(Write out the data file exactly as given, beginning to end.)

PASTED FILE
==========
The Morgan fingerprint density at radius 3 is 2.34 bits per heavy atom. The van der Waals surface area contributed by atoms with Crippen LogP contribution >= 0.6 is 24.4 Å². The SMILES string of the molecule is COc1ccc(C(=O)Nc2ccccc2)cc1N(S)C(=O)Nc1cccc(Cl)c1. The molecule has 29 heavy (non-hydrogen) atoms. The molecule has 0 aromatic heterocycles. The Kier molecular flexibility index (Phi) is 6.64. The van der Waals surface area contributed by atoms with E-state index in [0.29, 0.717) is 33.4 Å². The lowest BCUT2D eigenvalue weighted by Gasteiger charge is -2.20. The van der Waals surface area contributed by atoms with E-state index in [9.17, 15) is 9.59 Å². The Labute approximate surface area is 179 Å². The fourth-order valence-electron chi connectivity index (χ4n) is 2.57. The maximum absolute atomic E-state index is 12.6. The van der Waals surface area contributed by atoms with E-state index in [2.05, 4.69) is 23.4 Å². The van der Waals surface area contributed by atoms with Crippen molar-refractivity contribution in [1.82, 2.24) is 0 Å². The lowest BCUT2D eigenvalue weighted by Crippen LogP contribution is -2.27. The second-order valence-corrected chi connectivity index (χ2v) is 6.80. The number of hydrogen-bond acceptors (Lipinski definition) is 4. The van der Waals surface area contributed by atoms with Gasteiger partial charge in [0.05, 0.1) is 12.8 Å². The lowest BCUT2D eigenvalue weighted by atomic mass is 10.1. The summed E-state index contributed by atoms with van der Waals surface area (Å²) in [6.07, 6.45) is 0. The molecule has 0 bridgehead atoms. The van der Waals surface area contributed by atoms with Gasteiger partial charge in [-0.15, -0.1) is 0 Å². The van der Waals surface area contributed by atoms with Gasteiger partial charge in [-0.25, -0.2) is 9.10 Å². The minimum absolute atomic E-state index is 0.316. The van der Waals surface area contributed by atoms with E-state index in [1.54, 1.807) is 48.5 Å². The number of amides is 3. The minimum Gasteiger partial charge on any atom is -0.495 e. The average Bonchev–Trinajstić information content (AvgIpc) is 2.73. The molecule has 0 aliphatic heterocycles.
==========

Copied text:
The Morgan fingerprint density at radius 3 is 2.34 bits per heavy atom. The van der Waals surface area contributed by atoms with Crippen LogP contribution >= 0.6 is 24.4 Å². The SMILES string of the molecule is COc1ccc(C(=O)Nc2ccccc2)cc1N(S)C(=O)Nc1cccc(Cl)c1. The molecule has 29 heavy (non-hydrogen) atoms. The molecule has 0 aromatic heterocycles. The Kier molecular flexibility index (Phi) is 6.64. The van der Waals surface area contributed by atoms with E-state index in [0.29, 0.717) is 33.4 Å². The lowest BCUT2D eigenvalue weighted by Gasteiger charge is -2.20. The van der Waals surface area contributed by atoms with E-state index in [9.17, 15) is 9.59 Å². The Labute approximate surface area is 179 Å². The fourth-order valence-electron chi connectivity index (χ4n) is 2.57. The maximum absolute atomic E-state index is 12.6. The van der Waals surface area contributed by atoms with E-state index in [2.05, 4.69) is 23.4 Å². The van der Waals surface area contributed by atoms with Crippen molar-refractivity contribution in [1.82, 2.24) is 0 Å². The lowest BCUT2D eigenvalue weighted by Crippen LogP contribution is -2.27. The second-order valence-corrected chi connectivity index (χ2v) is 6.80. The number of hydrogen-bond acceptors (Lipinski definition) is 4. The van der Waals surface area contributed by atoms with Gasteiger partial charge in [0.05, 0.1) is 12.8 Å². The lowest BCUT2D eigenvalue weighted by atomic mass is 10.1. The summed E-state index contributed by atoms with van der Waals surface area (Å²) in [6.07, 6.45) is 0. The molecule has 0 bridgehead atoms. The van der Waals surface area contributed by atoms with Gasteiger partial charge in [-0.15, -0.1) is 0 Å². The van der Waals surface area contributed by atoms with Gasteiger partial charge in [-0.25, -0.2) is 9.10 Å². The minimum absolute atomic E-state index is 0.316. The van der Waals surface area contributed by atoms with E-state index in [1.54, 1.807) is 48.5 Å². The number of amides is 3. The minimum Gasteiger partial charge on any atom is -0.495 e. The average Bonchev–Trinajstić information content (AvgIpc) is 2.73. The molecule has 0 aliphatic heterocycles.